Monday, December 23, 2013

Rewriting history: Mandela and the limits of 'legitimate' protest

Nelson Mandela's death made me realise just how little I actually knew about the history of apartheid. Even though these are events barely before - and some within - my own lifetime, I'm just ever so slightly too young to remember them first-hand, and certainly didn't learn about them in school. It's got me thinking about how short historical memories can be, and how quickly we become dependent on received wisdom and official versions of history. I'm reading Long Walk to Freedom in a vague effort to rectify this, and am currently getting acquainted with a new Mandela, one who hasn't been much talked about in the past few weeks – the angry young radical of the 1950s.

In the days following Mandela's death, it was fascinating to see a few Facebook friends posting tributes which referred to him as a paragon of non-violent resistance. But of course, Mandela at one time headed up the military wing of the ANC. In Long Walk to Freedom, he makes clear that “for me, non-violence was not a moral principle but a strategy; there is no moral goodness in using an ineffective weapon.” In the early 1950s, with the Nationalist government seemingly intent on closing down all legitimate expression of dissent, he says:

“I began to suspect that both legal and extra-constitutional protests would soon be impossible. In India, Gandhi had been dealing with a foreign power that ultimately was more realistic and far-sighted. That was not the case with the Afrikaners in South Africa. Non-violent passive resistance is effective as long as your opposition adheres to the same rules as you do. But if peaceful protest is met with violence, its efficacy is at an end.”

All of this raises really interesting questions about the limits of the state's monopoly on legitimate violence, and about what we should do when peaceful resistance to tyranny fails. Given that we’re living in a country where even engaging in peaceful civil disobedience is likely to get you spied on or whacked with sticks or both, it would be nice to think that Mandela’s death might have prompted some introspection about these issues – and about what lessons we can learn from Western leaders having been so catastrophically on the wrong side of the argument in the 1980s. Instead, Mandela the militant seems almost to have been airbrushed out of history.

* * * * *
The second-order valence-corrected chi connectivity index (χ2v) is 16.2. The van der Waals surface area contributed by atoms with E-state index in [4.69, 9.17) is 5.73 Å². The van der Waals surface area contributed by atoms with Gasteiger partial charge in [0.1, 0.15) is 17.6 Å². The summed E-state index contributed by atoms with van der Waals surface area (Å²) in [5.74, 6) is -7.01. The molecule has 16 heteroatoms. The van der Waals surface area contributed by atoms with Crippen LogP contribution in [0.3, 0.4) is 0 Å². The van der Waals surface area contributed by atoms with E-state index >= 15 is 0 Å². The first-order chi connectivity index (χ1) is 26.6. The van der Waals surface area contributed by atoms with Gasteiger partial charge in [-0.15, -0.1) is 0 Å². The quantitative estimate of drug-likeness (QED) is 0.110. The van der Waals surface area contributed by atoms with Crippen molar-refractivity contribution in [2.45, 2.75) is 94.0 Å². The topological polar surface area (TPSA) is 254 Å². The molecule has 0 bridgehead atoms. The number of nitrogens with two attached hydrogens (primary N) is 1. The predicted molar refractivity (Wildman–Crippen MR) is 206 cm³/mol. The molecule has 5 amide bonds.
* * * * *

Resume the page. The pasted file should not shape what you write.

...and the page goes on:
This is a really interesting case study of what happens when someone violates near universally-accepted social and political norms, yet is almost universally regarded as a hero. Mandela’s probably quite unusual, maybe even unique, in having that stature. The Mandela denounced by Thatcher and Reagan as a terrorist and the Mandela who won the Nobel Peace Prize are, after all, the same man. It’s a truism on the left that “one person’s terrorist is another person’s freedom fighter”, but seemingly not in wider society – certainly not post 9/11, when 'terrorist' and 'freedom' have been carefully constructed as polar political opposites.

So, perhaps inevitably, the tension between these two Mandelas is apparently being resolved by ignoring the first and co-opting the second. As ever, when the facts come into conflict with our existing beliefs, our beliefs tend to hold the trump card: we deal with the resulting cognitive dissonance by reinterpreting or selectively remembering the facts to bring them back into line with our view of the world. If Mandela is a good guy, he must conform to all the things I assume a good guy does. Thus, the challenge Mandela's history poses to the accepted definition of a 'good guy' is swept away. For those of us who don't know much about South African history, this process of reasserting the dominant narrative is even easier. Why would you even be aware of Mandela’s militant past if you only know him as a quasi-mythical liberator, one of the most politically uncontroversial figures since Jesus?

For me, the whole episode is an interesting window into the way dominant ideas entrench themselves both in official versions of reality and in people's own minds, and thus become stubbornly difficult to shift or challenge. And at a time when we have an Education Secretary who thinks school history lessons should be about political propaganda rather than critical thinking, that's something we should all be concerned about.

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